After a whirlwind first day, I couldn’t wait to see what lied ahead. After setting my alarm at 6:30 in order to not be late for the 8:00am meet up in the morning, I was still feeling the lingering effects of jet lag combined with a long day prior. I would always arrive at breakfast with no shame by being the only one to show up in gym shorts and a random shirt. Everyone else waiting until they were changed and dressed before heading down didn't work with my routine of eating as soon as I woke up. I headed to the basement breakfast area and saw a nice line of food to put on my plate. I grabbed what would become my breakfast for the next 4 days; a roll, butter or jelly, some salami, eggs, and juice. The only atypical item for Germans for breakfast seems to be the abundance of cold cuts and yogurt. Hurrying up once I finished breakfast, I got all of my camera equipment ready to lug around the country for the day. It definitely wasn’t light, but would prove invaluable at documenting my time in Germany. The day’s agenda had us visiting a unique German school, which was 2 hours away in the city of Sindelfingen. From the outside, it looked like your typical USA school, built in the 1960s. Walking on the damp day to the entrance, I noticed the random graffiti strewn across the school walls at Gemeinschaftsschule im Eichholz. As I walked with the group to our destination, we were able to see students of seemingly all ages. We arrived in a large room, suitable for presentations. The principal welcomed us with a German coffee cake, chocolates, and fizzing water. In Germany, their educational system is very different from ours. While the dream for most in the United States is to complete high school and to attend a university, in Germany there are different tracks students can follow. After sixth grade they can head towards a vocational career path or they can head towards a university track. We were inundated with talk once we arrived regarding how companies partner with the school system in an effort to help students who are in the vocational path to have a sort of internship. 2/3 of everything they learn in school is regarding the vocation and the rest is about general knowledge. Many Germans it was also apparent were taught several languages and were able to hold their own when we would talk to them. Another big difference is that all schools teach religion. Religion is funded through taxes and you can elect to pay for a religion tax or not. If you don’t have a religion to be taught, you can be taught an ethics course. There was also, much to my surprise, a partnership mentioned between the unions and the public officials. A partnership between unions and unions being seen in a positive light is unheard of in the USA. My goal for the day was to shoot the German version of 3 Thoughts about the USA. I had received pre-approval to do so and I was able to meet several somewhat shy Germans who did a great job answering the questions. I was surprised by what they said about USA. Many people brought up New York and fast food. ‘Merica. When we finished visiting the classes, we were introduced to the mayor, who seemed like an affable man with poor English language abilities. After his brief welcome speech, we had a forum conversation with several students from earlier in the day. Their questions for us were comical, asking about uniforms, sports, and homework. Our last part of the day at the school had us dinning on the school’s cafeteria food. The first thing I noticed was we were served bottled fizzy water. Next, we were served on glass plates with silverware. This continued to reinforce Germany’s insistency of being a green environment. We ate lasagna-esque spätzel, dumplings that were as good as cafeteria dumplings could be, less than desirable to my liking sour potato salad, and topped off for dessert, a goopy mess of yogurt with peaches. I was definitely still hungry after the school visit. Along the way, charmingly, Jenny had mentioned she had a surprise for us. She said we have a chocolate factory tour we could attend. The look on her face expecting reciprocating jubilation only to see exhausted adults was comical. Without speaking, we said to just go back to the hotel. Once at the hotel, we were able to have some free time to do our own thing for the night and that dinner was on us. I stayed behind to get caught up on pictures, sleeping, and simply catching my breath by about an hour. I also wanted to get some walking in so I walked alone to the downtown area, hoping to be able to find it on my own. Luckily, all I had to do was look towards the sky and I could see the castle overlooking the city. Upon arriving in the city’s downtown area, it was so peaceful to be able to break free from the group and have some alone exploring time. I headed down the main stretch where there were countless stores, which if I had more time, money, and room to carry, I would look into shopping at. I eventually ran into Kris and Christina, who told me that everyone was meeting at the bar down the corner block. I headed to the location and inside the dimly lit and packed bar were half of the familiar TOP member’s faces. I sat with Jenny, Tom, Michelle, Lou, and Amy. Michelle and I had agreed to split a meal and I was so thankful that she had wanted to try schnitzel cordon-bleu. It would be the single best meal I ate on the trip and I definitely wished I didn’t have to share it’s amazing flavors. The taste was out of this world with the fried veal and crust, infused with bleu cheese and ham in the center. After finishing dinner, I offered anyone who wanted to do a nighttime picture walk. I assumed Amy would join, but she was still hurting from an accident she suffered days ago. She offered me her camera and told me in about 45 minutes the sun will set perfectly behind the castle. I assumed no one else would be interested, yet to my surprise, Lou was willing to go. Lou was game to join me and we walked through the now familiar streets, through side streets, having a wonderfully surprising conversation. She definitely was open minded to a lot of new ideas and I appreciated her effort to enjoy the world. We eventually made our way to set up the tripod on the Heidelberg bridge. The shot was going to be amazing. I figured I could still get a cool looking time lapse. The sunset time was off, as I kept having to tell Lou we’d be done in 5 more minutes over the course of an hour. This is due to being told the sun would set an hour earlier than when it eventually did. I was able to get some spectacular pictures, showcasing my new investment in the camera. We headed back, continuing our conversation. Along the way, we got lost for two blocks in the wrong direction and some German hospitality arrived right on time. Looking like fish out of water, a kind stranger got us back on the right path and Lou couldn’t have been more laid-back regarding my ill fated directions back to the hotel. Arriving back at the hotel at about 11:30 didn’t help me catchup on the lost sleep from two days ago. Hopefully the next day would help out a little more.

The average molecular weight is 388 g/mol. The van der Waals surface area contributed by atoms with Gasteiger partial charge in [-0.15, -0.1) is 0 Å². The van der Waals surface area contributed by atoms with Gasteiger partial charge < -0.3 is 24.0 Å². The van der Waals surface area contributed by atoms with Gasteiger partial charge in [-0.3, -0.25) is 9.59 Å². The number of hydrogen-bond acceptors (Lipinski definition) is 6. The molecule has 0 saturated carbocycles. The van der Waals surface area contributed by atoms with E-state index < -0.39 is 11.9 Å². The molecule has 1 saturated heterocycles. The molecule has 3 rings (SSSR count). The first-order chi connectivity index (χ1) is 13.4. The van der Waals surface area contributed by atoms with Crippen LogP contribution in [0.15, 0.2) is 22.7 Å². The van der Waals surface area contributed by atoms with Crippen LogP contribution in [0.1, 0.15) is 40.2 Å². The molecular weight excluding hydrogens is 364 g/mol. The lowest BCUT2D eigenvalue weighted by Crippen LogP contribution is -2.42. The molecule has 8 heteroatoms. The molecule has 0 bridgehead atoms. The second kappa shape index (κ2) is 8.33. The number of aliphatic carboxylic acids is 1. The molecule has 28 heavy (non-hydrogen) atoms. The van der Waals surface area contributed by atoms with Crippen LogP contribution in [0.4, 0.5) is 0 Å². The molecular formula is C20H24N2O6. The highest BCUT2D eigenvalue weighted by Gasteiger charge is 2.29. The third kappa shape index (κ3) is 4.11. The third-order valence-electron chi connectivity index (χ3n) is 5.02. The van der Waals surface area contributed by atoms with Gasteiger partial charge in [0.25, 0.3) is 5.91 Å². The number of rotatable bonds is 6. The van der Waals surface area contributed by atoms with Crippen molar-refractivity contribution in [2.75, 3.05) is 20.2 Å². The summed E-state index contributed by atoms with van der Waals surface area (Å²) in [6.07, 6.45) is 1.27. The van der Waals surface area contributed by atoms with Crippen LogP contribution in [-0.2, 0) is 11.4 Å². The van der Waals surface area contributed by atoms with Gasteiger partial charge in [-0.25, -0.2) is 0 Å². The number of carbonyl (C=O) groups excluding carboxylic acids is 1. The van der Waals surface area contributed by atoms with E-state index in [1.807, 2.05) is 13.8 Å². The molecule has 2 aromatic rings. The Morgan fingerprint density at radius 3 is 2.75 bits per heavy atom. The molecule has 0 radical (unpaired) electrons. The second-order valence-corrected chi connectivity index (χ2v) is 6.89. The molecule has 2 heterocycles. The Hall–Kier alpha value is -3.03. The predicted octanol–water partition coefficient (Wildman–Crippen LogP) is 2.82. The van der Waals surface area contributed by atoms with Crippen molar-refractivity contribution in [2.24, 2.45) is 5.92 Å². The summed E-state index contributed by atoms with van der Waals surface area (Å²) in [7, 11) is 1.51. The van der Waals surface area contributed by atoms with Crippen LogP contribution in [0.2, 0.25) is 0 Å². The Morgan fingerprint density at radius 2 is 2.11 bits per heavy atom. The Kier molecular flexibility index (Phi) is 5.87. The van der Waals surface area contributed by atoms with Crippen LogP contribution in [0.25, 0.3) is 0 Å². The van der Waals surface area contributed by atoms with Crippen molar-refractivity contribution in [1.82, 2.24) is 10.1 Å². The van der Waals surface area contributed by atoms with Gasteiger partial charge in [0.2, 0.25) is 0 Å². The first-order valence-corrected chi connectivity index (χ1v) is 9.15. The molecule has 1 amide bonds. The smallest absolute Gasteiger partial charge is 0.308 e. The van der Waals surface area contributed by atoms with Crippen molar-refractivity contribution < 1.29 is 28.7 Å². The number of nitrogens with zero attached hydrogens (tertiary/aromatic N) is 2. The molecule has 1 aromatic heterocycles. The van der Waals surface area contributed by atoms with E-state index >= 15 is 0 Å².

About Matthew Cottone
Experience the World! This is my creed I bring to my classroom and my life. I'm a World Studies teacher at Van Hoosen Middle School and I have a passion for learning and experiencing the world.